Unsafe pointers are a much more complex subject, hence why they're getting their own subheading. An unsafe pointer is a pointer that we cannot say for sure if it points to a value of a given type. If we were to create a pointer with the type char* (char* is the type used for strings in C, the pointer points to the address of the first character in the string) and assign it some arbitrary address instead of an address we have retrieved from something that we know has to exist, we cannot say for sure that the address we assigned that pointer actually points to a string as we are able to give this pointer absolutely any numerical value, which may cause instability or a crash if we attempt to read from the pointer by dereferencing. Below is an example of an unsafe pointer in use.

char* our_string = (char*)0x1234;
char first_character = *our_string;
This code, if compiled and ran will undoubtedly cause the application to crash as 0x1234 is almost certainly not a valid address.
You can also see, that we never use the & operator that was discussed before, it is only used in the creation of safe pointers in C.

Why unsafe pointers?:
Because of the nature of what we are doing with FFI, we only have access to the memory, not the higher level source code abstraction that would allow us to create safe pointers. Unsafe pointers are simply a way of telling our code how to interpret a memory address. Throughout this post I have said variable, but remember that these variables can be of any type (functions, engine defined structures, custom user defined types, and basic integral types). In the Lua API, we are provided with some features that allow us to easily scan memory and retrieve important engine structures and classes, these are client.find_signature and client.create_interface and both of these concepts will be explored later in the upcoming section.

A quick introduction into Memory type punning:
Type punning is the act of bypassing the type system that is implemented inside of programming languages. Type punning is more generally talked about in statically typed programming languages, not memory but although we are not dealing with the type system directly, we are dealing with the memory variables once managed by the type system. Look at this snippet from a hex editor, this was taken from a random executable file containing an XML string although this isn't important.


From this snippet, we can clearly see from the ASCII representation on the right-hand-side of the image that it is the beginning of a XML string, however if i wanted to read the first 4 bytes of this string as a 4 byte integer, I could do this:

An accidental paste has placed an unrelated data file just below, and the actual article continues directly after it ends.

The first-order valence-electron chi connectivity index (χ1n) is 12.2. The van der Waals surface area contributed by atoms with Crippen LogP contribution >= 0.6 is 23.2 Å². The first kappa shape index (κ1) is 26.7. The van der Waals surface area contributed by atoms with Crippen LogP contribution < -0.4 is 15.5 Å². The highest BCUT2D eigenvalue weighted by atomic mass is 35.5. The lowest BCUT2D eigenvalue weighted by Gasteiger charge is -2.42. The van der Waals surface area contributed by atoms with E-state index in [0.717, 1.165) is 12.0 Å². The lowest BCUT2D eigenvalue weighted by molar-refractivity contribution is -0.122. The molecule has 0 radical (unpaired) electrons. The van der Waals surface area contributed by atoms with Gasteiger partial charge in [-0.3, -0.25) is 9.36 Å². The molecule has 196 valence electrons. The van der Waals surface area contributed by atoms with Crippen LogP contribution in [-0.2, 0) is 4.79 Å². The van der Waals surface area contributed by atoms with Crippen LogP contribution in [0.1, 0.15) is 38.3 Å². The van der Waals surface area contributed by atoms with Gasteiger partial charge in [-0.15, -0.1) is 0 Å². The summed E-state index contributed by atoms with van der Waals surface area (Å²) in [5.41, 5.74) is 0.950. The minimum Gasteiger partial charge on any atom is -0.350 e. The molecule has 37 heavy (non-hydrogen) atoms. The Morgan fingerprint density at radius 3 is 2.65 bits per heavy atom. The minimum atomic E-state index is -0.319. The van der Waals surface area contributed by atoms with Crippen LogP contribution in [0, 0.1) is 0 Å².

int* int_pointer = (int*)0x405060;
int first_4_bytes = *int_pointer;

// This could be tied into one line.
int first_4_bytes = *(int*)0x405060;
The value of the variable first_4_bytes is now 0x6D783F3C (notice how its just the value of each of the first 4 bytes but going backwards).
The brackets and the int type name before the number is whats known as casting, im essentially telling the programming language how to interpret this memory address. This can be used on existing variables as well, given that they are numerical or are already a pointer just of a different type. This will be touched upon further in the next section. Remember! Memory is just a massive sequence of bytes, and it can be represented however you want it to, this is where a lot of the unsafety comes in.

Pointer arithmetic:
Pointer arithmetic is just like normal arithmetic like 1+2, but it takes something else into account. In all programming languages, types have size. This means that each type (byte, boolean, integer, long integer, string, floating point, etc.) have a specific size and some - like strings - can be dynamic in size. Pointer arithmetic simply takes the size of the type of the pointer into account when performing arithmetic operations (+ and -, multiplication and division are not used) on pointers. Here is an example of traversing an array using pointer arithmetic:

int our_array[10] = {1, 2, 3, 4, 5, 6, 7, 8, 9, 0};
int* our_array_ptr = our_array; // Both of these are identical, but im doing this for clarity to show that our_array really is a pointer.
int our_1st_value = *(our_array + 1);
You would be right in assuming that the variable our_1st_value now contains 1, but theres more going on behind the scenes, let me demonstrate:


This is what our array looks like in memory, notice how each value is takes up 4 bytes. This is because the size of integers in C is 4 bytes, but our numbers are so small that they only use the first byte of the 4 they are given. Remember that our_array now contains the address 0x14001f068, and you may expect adding one to produce 0x14001f069, but remember that the next value in the array is 4 bytes away, so adding 1 really gives you 0x14001f06C as the size of the type has been taken into account.

[ Getting practical with FFI ]